The menu keys for "Home", "Settings" and "Return" give reason for complaint. The keys only light up for two seconds after they are touched. After this time, the light is turned off. It is very difficult to hit the right button in poor lighting conditions until a feel for their location has developed. When a button is struck, it responds well. The capacitive touchscreen responds accurately and is pleasant to use.
The HD screen has an aspect ratio of 16:10 and can only be used with two fingers in multi-touch mode. It has a resolution of 1024x600 pixels (WSVAG). In comparison: A 10.1 inch tablet usually has 1280x800 pixels. The screen's maximum brightness is sufficient for indoor use. Contents are well legible.
The Lenovo IdeaPad A1 is examined extensively with the precision tool and luminance meter, Gossen Mavo Monitor, in the measurement lab. In our 9 zone luminosity measurement, we determine a maximum of 208 cd/m2 in the center when the screen is set to its highest brightness level. We measure a maximum black value of 0.32 cd/m2. The contrast of our touchscreen is 650:1 and beats, for example, the Prestigio Multipad PMP5080B with a contrast of 421:1. The average brightness of the Multipad PMP5080B is 174.5 cd/m2 and has an illumination of 75%. The IdeaPad A1 (185.6 cd/m2) can score here, but it doesn't stand a chance when compared with more expensive tablets that have at least 350 cd/m2 (e. g. Sony Tablet P). Consequently, the display's rating is also fairly low (64%).
We are both surprised and satisfied with the test device's contrast. The tablet is about on a par with contenders of this price-performance range. Naturally, the maximum and average screen brightness can't and shouldn't be compared with screens from a higher price range. For example, the Blackberry Playbook achieves a maximum screen brightness of 500 cd/m2 and an average brightness of 491.3 cd/m2. This is only a dream for current tablets around €200.
However, like many current tablets, it has major problems with readability of content in sunlight, but not only because the display is reflective (glossy). The screen's brightness also makes outdoor use difficult. A bit of concentration is necessary to read the content, and the viewing angles have to be readjusted frequently so that everything remains visible and legible.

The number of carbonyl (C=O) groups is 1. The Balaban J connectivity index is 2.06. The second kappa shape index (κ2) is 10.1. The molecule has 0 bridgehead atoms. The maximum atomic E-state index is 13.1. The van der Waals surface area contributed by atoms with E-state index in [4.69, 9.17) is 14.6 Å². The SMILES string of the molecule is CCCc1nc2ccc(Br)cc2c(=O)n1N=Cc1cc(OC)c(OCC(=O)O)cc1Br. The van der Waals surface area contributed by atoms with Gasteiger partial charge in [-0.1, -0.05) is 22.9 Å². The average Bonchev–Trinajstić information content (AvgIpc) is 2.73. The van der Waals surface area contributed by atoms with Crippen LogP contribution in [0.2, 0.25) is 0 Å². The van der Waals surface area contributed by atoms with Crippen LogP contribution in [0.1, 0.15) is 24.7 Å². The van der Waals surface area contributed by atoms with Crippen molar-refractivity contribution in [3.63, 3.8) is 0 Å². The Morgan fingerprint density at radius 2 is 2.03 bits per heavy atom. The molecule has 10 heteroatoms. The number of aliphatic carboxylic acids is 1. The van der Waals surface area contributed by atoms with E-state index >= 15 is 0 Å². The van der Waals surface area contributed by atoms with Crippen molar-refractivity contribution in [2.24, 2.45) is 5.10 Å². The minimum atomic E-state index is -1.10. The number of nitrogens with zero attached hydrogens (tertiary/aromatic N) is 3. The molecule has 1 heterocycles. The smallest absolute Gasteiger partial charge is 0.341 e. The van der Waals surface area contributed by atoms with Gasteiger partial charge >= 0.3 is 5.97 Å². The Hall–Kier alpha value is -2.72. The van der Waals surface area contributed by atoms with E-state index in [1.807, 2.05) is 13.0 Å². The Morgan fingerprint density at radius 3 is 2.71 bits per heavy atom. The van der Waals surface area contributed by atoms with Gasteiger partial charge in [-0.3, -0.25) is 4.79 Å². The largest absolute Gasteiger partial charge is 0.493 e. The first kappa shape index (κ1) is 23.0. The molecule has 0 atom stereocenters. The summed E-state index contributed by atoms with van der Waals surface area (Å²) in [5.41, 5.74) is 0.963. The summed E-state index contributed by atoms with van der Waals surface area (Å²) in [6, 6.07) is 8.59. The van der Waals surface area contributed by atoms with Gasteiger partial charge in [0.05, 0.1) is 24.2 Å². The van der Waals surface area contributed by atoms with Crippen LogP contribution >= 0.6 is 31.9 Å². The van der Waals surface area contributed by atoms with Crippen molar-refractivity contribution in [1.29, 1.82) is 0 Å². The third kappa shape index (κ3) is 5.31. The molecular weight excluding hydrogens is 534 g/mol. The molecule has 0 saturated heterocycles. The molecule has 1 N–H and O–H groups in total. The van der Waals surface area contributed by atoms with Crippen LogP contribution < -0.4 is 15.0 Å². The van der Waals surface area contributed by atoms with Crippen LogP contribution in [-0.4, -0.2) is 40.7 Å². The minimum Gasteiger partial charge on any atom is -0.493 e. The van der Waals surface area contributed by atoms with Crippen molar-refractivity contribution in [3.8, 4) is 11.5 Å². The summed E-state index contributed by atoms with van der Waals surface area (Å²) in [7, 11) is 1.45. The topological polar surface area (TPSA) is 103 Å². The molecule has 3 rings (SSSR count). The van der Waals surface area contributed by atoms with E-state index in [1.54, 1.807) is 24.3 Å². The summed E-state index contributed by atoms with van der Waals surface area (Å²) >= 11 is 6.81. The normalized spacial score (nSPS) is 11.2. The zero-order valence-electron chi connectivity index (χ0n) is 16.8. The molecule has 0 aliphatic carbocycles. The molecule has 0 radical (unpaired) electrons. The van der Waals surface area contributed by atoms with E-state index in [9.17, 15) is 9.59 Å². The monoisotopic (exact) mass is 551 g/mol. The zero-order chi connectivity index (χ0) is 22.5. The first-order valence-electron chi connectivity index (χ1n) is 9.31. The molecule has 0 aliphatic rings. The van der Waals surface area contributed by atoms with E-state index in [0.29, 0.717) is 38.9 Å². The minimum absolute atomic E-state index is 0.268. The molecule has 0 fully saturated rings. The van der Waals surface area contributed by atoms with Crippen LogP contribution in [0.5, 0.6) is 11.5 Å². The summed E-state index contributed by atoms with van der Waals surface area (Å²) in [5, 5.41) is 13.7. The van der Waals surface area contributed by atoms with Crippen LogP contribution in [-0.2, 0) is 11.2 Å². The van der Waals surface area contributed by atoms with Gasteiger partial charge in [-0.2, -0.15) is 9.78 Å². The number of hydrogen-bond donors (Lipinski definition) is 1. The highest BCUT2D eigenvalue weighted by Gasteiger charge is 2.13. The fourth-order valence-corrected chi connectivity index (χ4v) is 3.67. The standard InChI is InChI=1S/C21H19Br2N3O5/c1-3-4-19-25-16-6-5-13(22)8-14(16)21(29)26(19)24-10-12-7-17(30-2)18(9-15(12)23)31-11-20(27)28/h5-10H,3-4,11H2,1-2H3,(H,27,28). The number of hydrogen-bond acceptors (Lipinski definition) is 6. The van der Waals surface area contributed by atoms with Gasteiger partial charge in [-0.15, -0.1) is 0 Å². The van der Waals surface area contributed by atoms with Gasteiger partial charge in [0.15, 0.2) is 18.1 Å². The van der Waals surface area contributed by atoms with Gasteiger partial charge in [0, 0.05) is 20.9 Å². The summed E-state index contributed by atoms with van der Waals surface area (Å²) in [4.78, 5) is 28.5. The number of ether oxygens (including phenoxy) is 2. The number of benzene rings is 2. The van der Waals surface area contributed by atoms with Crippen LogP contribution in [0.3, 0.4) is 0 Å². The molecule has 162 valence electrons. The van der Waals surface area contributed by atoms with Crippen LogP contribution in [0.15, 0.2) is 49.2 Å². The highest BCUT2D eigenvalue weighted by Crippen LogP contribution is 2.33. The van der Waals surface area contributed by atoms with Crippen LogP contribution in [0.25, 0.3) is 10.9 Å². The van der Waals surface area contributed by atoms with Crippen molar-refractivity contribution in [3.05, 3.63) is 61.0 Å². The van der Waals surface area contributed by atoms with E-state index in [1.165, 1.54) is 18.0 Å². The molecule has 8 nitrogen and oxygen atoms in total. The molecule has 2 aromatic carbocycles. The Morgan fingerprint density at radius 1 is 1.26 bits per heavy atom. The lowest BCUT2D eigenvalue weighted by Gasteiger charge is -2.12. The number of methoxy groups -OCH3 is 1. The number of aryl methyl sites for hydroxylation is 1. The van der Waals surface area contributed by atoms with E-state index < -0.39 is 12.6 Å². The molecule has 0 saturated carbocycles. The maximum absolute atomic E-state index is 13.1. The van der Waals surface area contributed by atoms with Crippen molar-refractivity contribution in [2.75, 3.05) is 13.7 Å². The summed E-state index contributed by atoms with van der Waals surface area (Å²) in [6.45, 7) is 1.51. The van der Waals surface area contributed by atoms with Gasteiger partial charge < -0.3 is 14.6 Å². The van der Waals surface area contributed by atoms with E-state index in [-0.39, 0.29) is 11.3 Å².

The viewing angles are stable from a lateral point of view (left and right). However, the colors fade a bit. Content becomes difficult to recognize at an angle of about 45° up or down. Moreover, the colors fade very evidently. Since the Lenovo IdeaPad A1 doesn't have an IPS screen (iPad 2, Samsung Galaxy Tab 10.1, Motorola Xoom), the color quality and the visibility of the content is very dependent on the respective viewing angle, as can be seen in the following picture.
The ARM Cortex-A8 (1.0 GHz) single core processor works together with a 512 MB LP DDR RAM and Nvidia graphics chip. This processor is currently often found in tablets such as the Archos 101 Internet Tablet, Archos 70 Internet Tablet, as well as in many smartphones. However, high expectations shouldn't be placed on this hardware combination. The memory capacity is small and soon finds its limits in various applications.
The one or other reason for complaint can be found during normal use. For example, the IdeaPad A1 needs a second before the first sign of activity is seen on the display when the power button is pressed when it's in sleep mode. Stutters are noticed when scrolling in the menu and when swiping through the home screens. Some apps are also opened with a slight delay.
These delays could be fixed with the upcoming updates, so we will wait and see if Lenovo surprises us.
The following rates are determined with the Linpack benchmark in the single thread run: The IdeaPad A1 finishes the test with 16912 MFLOPs and requires 4.96 seconds. In contrast, the Motorola Xoom clearly has the lead with 28515 MFLOPS and 2.94 seconds. The 10.1 inch Motorola Xoom tablet works with an Nvidia Tegra 2 processor, which is clocked with 1 GHz. The Lenovo IdeaPad A1 scores a total of 1372 points in the Quadrant benchmark (standard edition). The stronger Motorola Xoom is again much better and achieves a score of 2107. The smartphone, Google Nexus One, achieves a total score of 1300 points and is almost on a par with our test model. The Google Nexus One is equipped with a Qualcomm QSD8250 chipset and an ARM Cortex A8 1 GHz processor. Alike the test device, the Nexus One has a RAM capacity of 512 MB.
The IdeaPad A1 reaches a productivity index of 735 and a games index of 1686 in Smartbench 2011. The Motorola Xoom manages a productivity index of 2794 points and a games index of 1576 points. The Samsung Galaxy S2 was also used for comparison. It works with an Exynos 4210 chipset and has a dual core ARM Cortex A9 processor with a clock of 1.2 GHz and a 1024 MB RAM. The Galaxy S2's productivity index is 3862 and the games index is 2244 points.
Our test device achieves 420 points in our last benchmark, Vellamo Score. For comparison, the Motorola Xoom reaches 785 points and the Samsung Galaxy Tab 10.1 manages 900 points. Both the Galaxy Tab 10.1 and the Xoom tablet are equipped with Nvidia's Tegra 2 chip and have a processor clock of 1 GHz with a 1024 MB memory.